Elvis Costello and the Roots, “Walk Us Uptown”
Elvis Costello has always thrived in the company of a fierce backing group, and if anyone can match the slashing attack of the late, lamented Attractions, it's the Roots. The first taste of Wise Up Ghost, the E.C.-Roots album that arrives in September, folds a whole lot of history into its three-plus minutes — what else would you expect from a Costello-Questlove collaboration, a summit meeting of pop’s biggest nerd-connoisseurs? There's dub; there’s New Orleans funk (listen to the horns); there’s some wonderful Steve Cropper–style guitar playing; there are menacing organ lines that nod to garage rock, and to Costello’s old keyboard ninja, Steve Nieve; there’s some vaguely psychedelic clatter that you may as well just call hip-hop. The groove is a monster, but “Walk Us Uptown” isn’t just funky, it’s smart — a song calibrated for optimal punch, with every brass blast and guitar chord slotted into the arrangement just so. (I'm especially fond of the little breakdown at the 2:27 mark.) Not quite sure what Costello is on about — the “uptown” here seems more allegorical than geographical — but as usual he piles up the rhymes in a way that feels good when they hit your ears. Speaking of nice sounds: extra credit to the guy who miked Questlove’s drums.
AlunaGeorge, “Your Drums, Your Love”
For several months now, Singer Aluna Francis and producer George Reid have been seducing listeners with music that puts a British spin on R&B — a clubby, crisply minimalist sound that blends dubstep and garage with some audible New World influences, like the Neptunes. The duo’s debut album hit SoundCloud yesterday, and it’s strong throughout, especially in the beats department. I like AlunaGeorge best in their sexy-sad mode, when the mood is damp, torchy, a bit noir. The unrequited love ballad “Your Drums, Your Love” is a fine example; it’s a song that sits on a rain-lashed side street, just down the road from Sade’s house. Reid’s beat swirls together a big rubbery bass with a lush, pitch-shifted vocal refrain. Francis isn’t the greatest vocalist, but she has style, bringing sass to everything she sings — even to sad-sack tales of hopeless romance.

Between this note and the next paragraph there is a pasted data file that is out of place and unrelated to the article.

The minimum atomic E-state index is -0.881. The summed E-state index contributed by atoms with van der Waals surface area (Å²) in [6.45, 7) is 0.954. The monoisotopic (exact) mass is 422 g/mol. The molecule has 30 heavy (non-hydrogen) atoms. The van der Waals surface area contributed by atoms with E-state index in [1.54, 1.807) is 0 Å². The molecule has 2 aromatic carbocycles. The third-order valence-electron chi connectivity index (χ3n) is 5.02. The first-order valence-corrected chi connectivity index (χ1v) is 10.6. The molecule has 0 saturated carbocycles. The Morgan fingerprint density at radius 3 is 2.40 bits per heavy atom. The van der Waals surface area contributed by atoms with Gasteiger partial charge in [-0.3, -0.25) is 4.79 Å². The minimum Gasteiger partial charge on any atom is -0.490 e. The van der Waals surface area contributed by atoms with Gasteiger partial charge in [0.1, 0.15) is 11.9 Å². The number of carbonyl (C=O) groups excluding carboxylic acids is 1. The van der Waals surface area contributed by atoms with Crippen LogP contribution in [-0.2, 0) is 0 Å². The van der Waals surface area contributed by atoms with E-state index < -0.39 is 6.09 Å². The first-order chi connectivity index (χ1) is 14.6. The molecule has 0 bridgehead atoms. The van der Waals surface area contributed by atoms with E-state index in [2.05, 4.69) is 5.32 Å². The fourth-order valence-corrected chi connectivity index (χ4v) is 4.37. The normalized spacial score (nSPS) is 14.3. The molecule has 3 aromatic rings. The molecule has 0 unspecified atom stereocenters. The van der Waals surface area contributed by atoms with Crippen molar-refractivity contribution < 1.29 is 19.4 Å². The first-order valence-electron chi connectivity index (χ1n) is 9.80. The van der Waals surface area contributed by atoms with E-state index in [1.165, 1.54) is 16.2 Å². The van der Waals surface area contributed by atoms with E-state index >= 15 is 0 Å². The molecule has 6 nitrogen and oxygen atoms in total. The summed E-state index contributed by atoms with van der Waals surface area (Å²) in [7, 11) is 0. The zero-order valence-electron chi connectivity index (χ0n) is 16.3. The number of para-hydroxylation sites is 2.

Bonnie McKee, “American Girl”
You may not have heard of Bonnie McKee, but you’ve heard her. She’s one of pop’s biggest songwriters, with a catalogue that includes Taio Cruz’s “Dynamite,” Britney Spears’s “Hold It Against Me,” and a whole armful of chart-topping Katy Perry hits. Teenage dreams are McKee’s specialty: She’s a 29-year-old woman who knows just how to tickle the ears, and limbic systems, of the nation’s mall rats. Thus, “American Girl,” the first single off of McKee’s forthcoming second album, a new attempt to step out from behind the scenes. (McKee’s 2004 debut bombed.) “American Girl” is, of course, a top-grade piece of professional song manufacturing, but it’s not so much a song as an ironic essay about writing bubblegum pop songs. “I fell in love in a 7-11 parking lot,” the song begins, and it keeps going, eventually blasting into an indelible chorus: “I was raised by a television/Every day is a competition/Put the key in my ignition.” Are American youth, female and otherwise, being celebrated in this song? Pandered to? Reviled? The answer, of course, is all of the above. The record was released on iTunes this week and promptly entered the charts at no. 38.
Limp Biskit feat. Lil Wayne, “Ready to Go”